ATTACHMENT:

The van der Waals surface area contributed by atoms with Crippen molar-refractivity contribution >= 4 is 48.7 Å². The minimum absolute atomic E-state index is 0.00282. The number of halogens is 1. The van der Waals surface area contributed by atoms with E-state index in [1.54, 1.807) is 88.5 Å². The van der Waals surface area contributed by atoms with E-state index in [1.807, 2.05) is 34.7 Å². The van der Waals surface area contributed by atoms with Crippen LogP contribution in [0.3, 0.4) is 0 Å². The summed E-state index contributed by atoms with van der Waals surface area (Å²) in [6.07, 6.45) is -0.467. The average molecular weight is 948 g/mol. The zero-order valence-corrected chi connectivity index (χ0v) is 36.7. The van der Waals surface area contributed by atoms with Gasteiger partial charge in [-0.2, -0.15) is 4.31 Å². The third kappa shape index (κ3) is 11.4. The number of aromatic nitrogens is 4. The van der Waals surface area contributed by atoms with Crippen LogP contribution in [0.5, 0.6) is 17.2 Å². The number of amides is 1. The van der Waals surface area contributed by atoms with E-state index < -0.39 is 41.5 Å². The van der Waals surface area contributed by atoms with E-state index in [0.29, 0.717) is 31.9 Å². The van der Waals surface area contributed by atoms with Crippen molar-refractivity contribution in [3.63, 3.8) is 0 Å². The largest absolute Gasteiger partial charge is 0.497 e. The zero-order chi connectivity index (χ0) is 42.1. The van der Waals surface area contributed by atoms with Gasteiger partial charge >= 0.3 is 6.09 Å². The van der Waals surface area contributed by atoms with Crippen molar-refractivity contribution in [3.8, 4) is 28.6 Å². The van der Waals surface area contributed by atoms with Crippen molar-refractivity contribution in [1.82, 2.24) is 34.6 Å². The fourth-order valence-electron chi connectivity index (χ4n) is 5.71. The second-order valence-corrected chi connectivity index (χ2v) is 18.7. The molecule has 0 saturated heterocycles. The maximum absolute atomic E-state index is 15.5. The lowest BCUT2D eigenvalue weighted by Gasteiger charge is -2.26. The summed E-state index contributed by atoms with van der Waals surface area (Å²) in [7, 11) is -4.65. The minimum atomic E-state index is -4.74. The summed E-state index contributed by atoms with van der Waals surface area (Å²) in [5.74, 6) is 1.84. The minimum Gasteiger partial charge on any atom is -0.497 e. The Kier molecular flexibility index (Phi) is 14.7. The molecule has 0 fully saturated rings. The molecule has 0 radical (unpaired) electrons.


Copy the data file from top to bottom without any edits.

The van der Waals surface area contributed by atoms with Crippen molar-refractivity contribution >= 4 is 48.7 Å². The minimum absolute atomic E-state index is 0.00282. The number of halogens is 1. The van der Waals surface area contributed by atoms with E-state index in [1.54, 1.807) is 88.5 Å². The van der Waals surface area contributed by atoms with E-state index in [1.807, 2.05) is 34.7 Å². The van der Waals surface area contributed by atoms with Crippen LogP contribution in [0.3, 0.4) is 0 Å². The summed E-state index contributed by atoms with van der Waals surface area (Å²) in [6.07, 6.45) is -0.467. The average molecular weight is 948 g/mol. The zero-order valence-corrected chi connectivity index (χ0v) is 36.7. The van der Waals surface area contributed by atoms with Gasteiger partial charge in [-0.2, -0.15) is 4.31 Å². The third kappa shape index (κ3) is 11.4. The number of aromatic nitrogens is 4. The van der Waals surface area contributed by atoms with Crippen LogP contribution in [0.5, 0.6) is 17.2 Å². The number of amides is 1. The van der Waals surface area contributed by atoms with E-state index < -0.39 is 41.5 Å². The van der Waals surface area contributed by atoms with E-state index in [0.29, 0.717) is 31.9 Å². The van der Waals surface area contributed by atoms with Crippen molar-refractivity contribution in [3.63, 3.8) is 0 Å². The largest absolute Gasteiger partial charge is 0.497 e. The zero-order chi connectivity index (χ0) is 42.1. The van der Waals surface area contributed by atoms with Gasteiger partial charge >= 0.3 is 6.09 Å². The van der Waals surface area contributed by atoms with Crippen molar-refractivity contribution in [3.8, 4) is 28.6 Å². The van der Waals surface area contributed by atoms with Crippen molar-refractivity contribution in [1.82, 2.24) is 34.6 Å². The fourth-order valence-electron chi connectivity index (χ4n) is 5.71. The second-order valence-corrected chi connectivity index (χ2v) is 18.7. The molecule has 0 saturated heterocycles. The maximum absolute atomic E-state index is 15.5. The lowest BCUT2D eigenvalue weighted by Gasteiger charge is -2.26. The summed E-state index contributed by atoms with van der Waals surface area (Å²) in [7, 11) is -4.65. The minimum atomic E-state index is -4.74. The summed E-state index contributed by atoms with van der Waals surface area (Å²) in [5.74, 6) is 1.84. The minimum Gasteiger partial charge on any atom is -0.497 e. The Kier molecular flexibility index (Phi) is 14.7. The molecule has 0 fully saturated rings. The molecule has 0 radical (unpaired) electrons.